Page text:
Cartier. Leaving this haven on the 7th, and coasting along the north shore, on the TENTH day of AUGUST, a day ever memorable in the annals of CANADA, they came, in the words of Hakluyt, to a "goodly great gulf, full of Islands, passages and entrances towards what wind soever you please to bend." In honor of the Saint whose festival is celebrated on that day, Cartier gave the name of ST. LAWRENCE to the Gulf-or rather to a bay between Anticosti and the northern shore, whence the name was extended in the course of time not only to the whole of this celebrated Gulf, but to the magnificent River of Canada, of which this is the embouchure.

The Gulf of St. Lawrence which Jacques Cartier had now traversed, and to which he had given its enduring name, is about eighty leagues in length; and in modern navigation, with a favorable wind and current may be sailed over in twenty-four hours. The French were necessarily a much longer period in crossing it, exploring as they proceeded principally the northern shore. The breadth of the Gulf seems to have been accurately determined by Cartier, who states the distance "between the southerly lands and the northerly," to be about thirty leagues. Cape Rosier, a small distance to the north of the point of Gaspé, is properly the place which marks the opening of the gigantic river; and it is thence that the breadth of its mouth must be estimated at ninety miles. Measured from the eastern extremity of Gaspé, its width is one hundred and twenty miles.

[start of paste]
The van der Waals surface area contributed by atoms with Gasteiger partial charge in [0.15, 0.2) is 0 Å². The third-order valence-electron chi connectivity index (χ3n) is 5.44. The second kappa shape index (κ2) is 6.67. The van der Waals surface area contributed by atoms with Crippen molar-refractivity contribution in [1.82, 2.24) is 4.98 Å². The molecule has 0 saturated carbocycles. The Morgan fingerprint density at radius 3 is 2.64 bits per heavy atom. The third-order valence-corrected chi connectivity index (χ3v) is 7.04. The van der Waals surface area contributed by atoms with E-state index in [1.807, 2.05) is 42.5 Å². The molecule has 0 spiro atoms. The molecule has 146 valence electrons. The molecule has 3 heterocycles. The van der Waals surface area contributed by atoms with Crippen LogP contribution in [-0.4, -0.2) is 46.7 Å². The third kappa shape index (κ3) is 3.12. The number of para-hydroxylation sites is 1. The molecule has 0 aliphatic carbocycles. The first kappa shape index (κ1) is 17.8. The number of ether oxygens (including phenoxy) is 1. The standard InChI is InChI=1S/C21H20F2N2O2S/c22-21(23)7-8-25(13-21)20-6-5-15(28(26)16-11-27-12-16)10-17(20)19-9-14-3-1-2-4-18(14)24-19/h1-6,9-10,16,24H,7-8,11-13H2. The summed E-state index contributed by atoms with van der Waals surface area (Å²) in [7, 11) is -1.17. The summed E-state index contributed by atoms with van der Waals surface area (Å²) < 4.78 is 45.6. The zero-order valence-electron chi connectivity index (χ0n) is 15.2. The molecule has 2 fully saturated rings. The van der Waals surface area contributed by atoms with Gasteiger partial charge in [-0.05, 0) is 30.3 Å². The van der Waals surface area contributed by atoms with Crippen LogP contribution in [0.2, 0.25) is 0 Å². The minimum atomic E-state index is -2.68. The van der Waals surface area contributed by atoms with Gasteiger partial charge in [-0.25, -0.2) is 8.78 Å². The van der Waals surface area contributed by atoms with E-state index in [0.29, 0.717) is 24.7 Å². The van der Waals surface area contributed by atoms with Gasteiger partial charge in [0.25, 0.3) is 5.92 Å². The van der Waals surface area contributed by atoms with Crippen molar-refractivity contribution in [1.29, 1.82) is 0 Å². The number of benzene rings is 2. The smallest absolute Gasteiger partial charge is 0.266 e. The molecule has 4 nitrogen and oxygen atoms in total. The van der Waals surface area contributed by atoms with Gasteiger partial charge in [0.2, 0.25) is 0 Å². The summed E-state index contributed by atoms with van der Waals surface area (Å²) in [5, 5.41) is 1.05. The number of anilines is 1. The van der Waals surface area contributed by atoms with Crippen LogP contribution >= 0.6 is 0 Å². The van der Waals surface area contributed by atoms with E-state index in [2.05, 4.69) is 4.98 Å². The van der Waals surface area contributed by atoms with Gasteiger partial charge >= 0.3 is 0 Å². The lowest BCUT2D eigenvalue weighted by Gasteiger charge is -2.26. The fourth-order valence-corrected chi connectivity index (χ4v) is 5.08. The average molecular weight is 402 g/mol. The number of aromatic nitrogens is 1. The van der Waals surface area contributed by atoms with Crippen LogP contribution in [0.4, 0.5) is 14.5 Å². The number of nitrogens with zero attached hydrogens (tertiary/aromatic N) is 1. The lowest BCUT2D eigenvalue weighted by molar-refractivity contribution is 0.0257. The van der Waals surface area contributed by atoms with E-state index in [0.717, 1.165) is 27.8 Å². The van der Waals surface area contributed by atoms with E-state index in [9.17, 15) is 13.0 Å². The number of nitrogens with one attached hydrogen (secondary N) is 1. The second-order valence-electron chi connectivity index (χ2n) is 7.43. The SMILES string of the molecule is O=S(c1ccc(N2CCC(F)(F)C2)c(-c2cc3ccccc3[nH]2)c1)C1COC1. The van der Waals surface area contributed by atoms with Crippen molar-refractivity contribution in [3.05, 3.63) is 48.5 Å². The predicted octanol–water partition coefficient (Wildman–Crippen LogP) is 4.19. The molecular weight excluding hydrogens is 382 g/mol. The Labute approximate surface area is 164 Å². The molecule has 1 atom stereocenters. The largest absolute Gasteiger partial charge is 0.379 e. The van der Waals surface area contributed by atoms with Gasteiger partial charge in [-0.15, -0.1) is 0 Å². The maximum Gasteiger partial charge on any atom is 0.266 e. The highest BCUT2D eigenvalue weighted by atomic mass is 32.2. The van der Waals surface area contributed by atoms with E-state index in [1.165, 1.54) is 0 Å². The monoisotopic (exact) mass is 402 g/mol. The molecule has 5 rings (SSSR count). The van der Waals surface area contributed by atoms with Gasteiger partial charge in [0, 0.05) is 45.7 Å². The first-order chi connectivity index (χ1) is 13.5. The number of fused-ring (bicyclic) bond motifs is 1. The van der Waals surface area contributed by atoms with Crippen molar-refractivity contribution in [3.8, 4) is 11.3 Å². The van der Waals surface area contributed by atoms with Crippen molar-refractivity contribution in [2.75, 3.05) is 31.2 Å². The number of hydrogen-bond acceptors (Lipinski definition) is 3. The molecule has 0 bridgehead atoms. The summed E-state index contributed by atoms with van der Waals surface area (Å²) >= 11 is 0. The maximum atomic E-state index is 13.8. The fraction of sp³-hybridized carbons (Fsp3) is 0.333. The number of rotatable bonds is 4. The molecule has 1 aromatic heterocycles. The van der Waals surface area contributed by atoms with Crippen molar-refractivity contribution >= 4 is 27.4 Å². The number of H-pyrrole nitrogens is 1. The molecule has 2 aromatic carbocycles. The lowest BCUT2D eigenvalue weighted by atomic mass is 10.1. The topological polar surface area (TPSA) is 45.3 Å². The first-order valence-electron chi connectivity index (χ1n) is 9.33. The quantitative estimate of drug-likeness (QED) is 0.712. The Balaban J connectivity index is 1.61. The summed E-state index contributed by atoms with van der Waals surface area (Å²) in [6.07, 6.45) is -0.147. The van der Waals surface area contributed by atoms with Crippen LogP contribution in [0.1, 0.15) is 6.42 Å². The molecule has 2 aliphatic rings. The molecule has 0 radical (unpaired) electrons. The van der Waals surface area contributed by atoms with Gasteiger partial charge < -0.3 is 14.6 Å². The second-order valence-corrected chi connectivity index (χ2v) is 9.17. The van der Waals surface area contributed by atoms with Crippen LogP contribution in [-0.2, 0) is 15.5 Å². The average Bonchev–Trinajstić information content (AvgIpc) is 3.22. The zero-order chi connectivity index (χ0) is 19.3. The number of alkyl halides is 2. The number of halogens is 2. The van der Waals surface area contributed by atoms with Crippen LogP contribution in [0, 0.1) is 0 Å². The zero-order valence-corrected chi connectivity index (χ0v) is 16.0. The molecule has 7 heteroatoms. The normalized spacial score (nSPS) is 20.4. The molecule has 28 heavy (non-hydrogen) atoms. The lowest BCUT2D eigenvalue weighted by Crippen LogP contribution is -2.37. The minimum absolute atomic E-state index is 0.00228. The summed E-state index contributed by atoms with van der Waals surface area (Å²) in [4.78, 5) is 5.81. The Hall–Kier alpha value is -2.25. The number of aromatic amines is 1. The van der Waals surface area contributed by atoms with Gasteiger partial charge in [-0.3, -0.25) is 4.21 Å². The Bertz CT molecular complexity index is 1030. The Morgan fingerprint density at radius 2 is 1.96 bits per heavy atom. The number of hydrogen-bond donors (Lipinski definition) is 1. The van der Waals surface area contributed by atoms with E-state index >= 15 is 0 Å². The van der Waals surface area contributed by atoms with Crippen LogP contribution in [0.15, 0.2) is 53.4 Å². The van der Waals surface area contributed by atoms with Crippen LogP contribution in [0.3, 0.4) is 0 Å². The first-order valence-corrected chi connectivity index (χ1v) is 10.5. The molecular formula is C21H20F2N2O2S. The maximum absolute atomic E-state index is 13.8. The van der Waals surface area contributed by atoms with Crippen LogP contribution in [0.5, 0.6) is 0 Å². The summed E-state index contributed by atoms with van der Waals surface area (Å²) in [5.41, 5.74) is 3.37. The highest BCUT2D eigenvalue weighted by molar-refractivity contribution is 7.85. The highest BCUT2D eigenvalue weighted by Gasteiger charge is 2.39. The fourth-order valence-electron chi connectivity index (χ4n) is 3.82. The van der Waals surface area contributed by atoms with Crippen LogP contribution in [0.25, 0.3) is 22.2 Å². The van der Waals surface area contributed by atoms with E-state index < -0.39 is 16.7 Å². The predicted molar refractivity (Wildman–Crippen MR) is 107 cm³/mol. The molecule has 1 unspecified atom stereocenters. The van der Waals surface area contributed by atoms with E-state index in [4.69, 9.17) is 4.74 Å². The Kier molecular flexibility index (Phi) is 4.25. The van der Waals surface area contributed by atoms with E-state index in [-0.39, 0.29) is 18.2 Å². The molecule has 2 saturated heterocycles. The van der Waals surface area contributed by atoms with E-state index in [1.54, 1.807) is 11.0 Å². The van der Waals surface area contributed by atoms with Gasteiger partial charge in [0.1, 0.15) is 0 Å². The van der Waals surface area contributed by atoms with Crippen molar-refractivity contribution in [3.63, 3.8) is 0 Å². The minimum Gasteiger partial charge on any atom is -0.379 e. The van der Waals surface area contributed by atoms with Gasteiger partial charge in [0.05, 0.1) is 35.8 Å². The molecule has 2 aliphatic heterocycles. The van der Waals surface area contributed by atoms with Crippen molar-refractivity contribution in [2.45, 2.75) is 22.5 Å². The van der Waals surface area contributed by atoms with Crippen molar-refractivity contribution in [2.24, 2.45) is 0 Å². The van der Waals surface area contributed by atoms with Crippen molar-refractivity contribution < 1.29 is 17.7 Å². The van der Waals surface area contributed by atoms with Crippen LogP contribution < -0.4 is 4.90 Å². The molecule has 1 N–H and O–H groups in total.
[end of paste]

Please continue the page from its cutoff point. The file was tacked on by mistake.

Leaving the Bay to which they had given the name of St. Lawrence on the 12th August, they discovered, on the 15th, an Island towards the south, to which Cartier gave the name of the Assumption, in honor of the day. The English afterwards called it